Presentation on theme: "The First National Government Pages 31-34"— Presentation transcript:
1 The First National Government Pages 31-34 Chapter 2 Section 3The First National GovernmentPages 31-34
2 Objectives1. Describe the powers of the national government under the Articles of Confederation.Explain how limits on its power weakened the national government under the Articles.Describe the states’ struggle for unity after independence.Explain how Shay’s Rebellion highlighted the need for a stronger national government.
3 ActivityHow would you feel if these 13 students alone had the power to decide such issues as what was studied, how homework and tests were graded, and who sat in which seats.What would be some problems with this system?
4 Articles of Confederation 1781-The Revolutionary War ended with the Battle of Yorktown .The real work was to begin with the forming of a national government. The Articles of Confederation made it difficult and created pressure for a national government.The Second Continental Congress held the 13 states together during the war.
5 The Congress appointed George Washington as commander in chief of the army in Congress also created a national currency, negotiated treaties with foreign countries, borrowed money, and established a postal service.1777-Articles of Confederation loosely tied together the 13 states. The Articles required the ratification or formal approval. Maryland was the last state to ratify the Articles in The Articles of Confederation limited the powers of the national government.
6 Powers of the new government lay in a unicameral legislature: the Congress. A. delegates were chosen by state legislature.B. delegation had one vote.C. Majority approval required to make decisions.D. No national executive or judicial branchE. Congress had the power to declare war and conduct foreign policy. Benjamin Franklin and John Adams U. S. representatives to France.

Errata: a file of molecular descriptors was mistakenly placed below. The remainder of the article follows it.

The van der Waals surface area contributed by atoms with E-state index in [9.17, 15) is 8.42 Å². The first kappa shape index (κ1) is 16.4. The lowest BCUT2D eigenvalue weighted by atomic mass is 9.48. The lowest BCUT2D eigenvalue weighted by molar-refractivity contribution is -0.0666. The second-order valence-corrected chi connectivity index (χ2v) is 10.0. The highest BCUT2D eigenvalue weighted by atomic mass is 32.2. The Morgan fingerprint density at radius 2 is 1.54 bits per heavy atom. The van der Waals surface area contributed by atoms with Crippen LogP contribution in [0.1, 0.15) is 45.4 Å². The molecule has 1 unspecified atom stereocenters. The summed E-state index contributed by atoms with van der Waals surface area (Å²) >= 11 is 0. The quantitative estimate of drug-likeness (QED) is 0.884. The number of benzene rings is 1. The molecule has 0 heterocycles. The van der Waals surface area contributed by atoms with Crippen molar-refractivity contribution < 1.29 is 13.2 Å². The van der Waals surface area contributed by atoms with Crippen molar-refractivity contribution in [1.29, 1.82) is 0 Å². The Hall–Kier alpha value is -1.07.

7 Limits on Power: No president or executive branch No national court system No officials to enforce laws No power to tax No power to regulate trade No standing military Laws required 9 out of 13 states.
8 Obstacles to Unity Resurface Cultural Differences: Beliefs were different from state, especially in the area of religion. Some thought a strong unified government might force some to give up their beliefs.Cultural Perspective: Americans were separated by both geographic and cultural distances. Because of bad roads and unreliable transportation, mail, and other sources of new could take an entire month to travel the 300 miles from Philadelphia to Pittsburgh. New England fishers could not always relate to the needs of southern farmers. Reconciling such differences would prove difficult when state leaders forged a new national government.
9 Economic Differences: Economic interests of certain regions would win unfair advantages under a strong national government.Slavery was an economic and cultural issue. Southern states feared if a strong national government were to oppose slavery, their economic livelihood would suffer.
10 Geographic Isolation: size of a new nation also made it difficult to form ties among the states. Transportation between northern and southern states was not quick.
11 Pressure for Stronger Government The independence of many of the states were becoming a problem for the young United States.September 1786: Virginia representatives organized a convention in Maryland. Only five states showed up to participate. The group determined they needed to meet to make changes to the Articles.May 1787: the states agreed to meet in Philadelphia to revise the Articles. No mention of writing a new constitution.
12 1786- Armed rebellion in Massachusetts was proof that a strong national government was needed to provide order and public good.Groups of armed farmers trying to prevent the state from seizing property from people who could not pay their debts. Became known as Shay’s Rebellion, after Daniel Shay. The rebellion was put down by force. The concern was maintaining order during peacetime.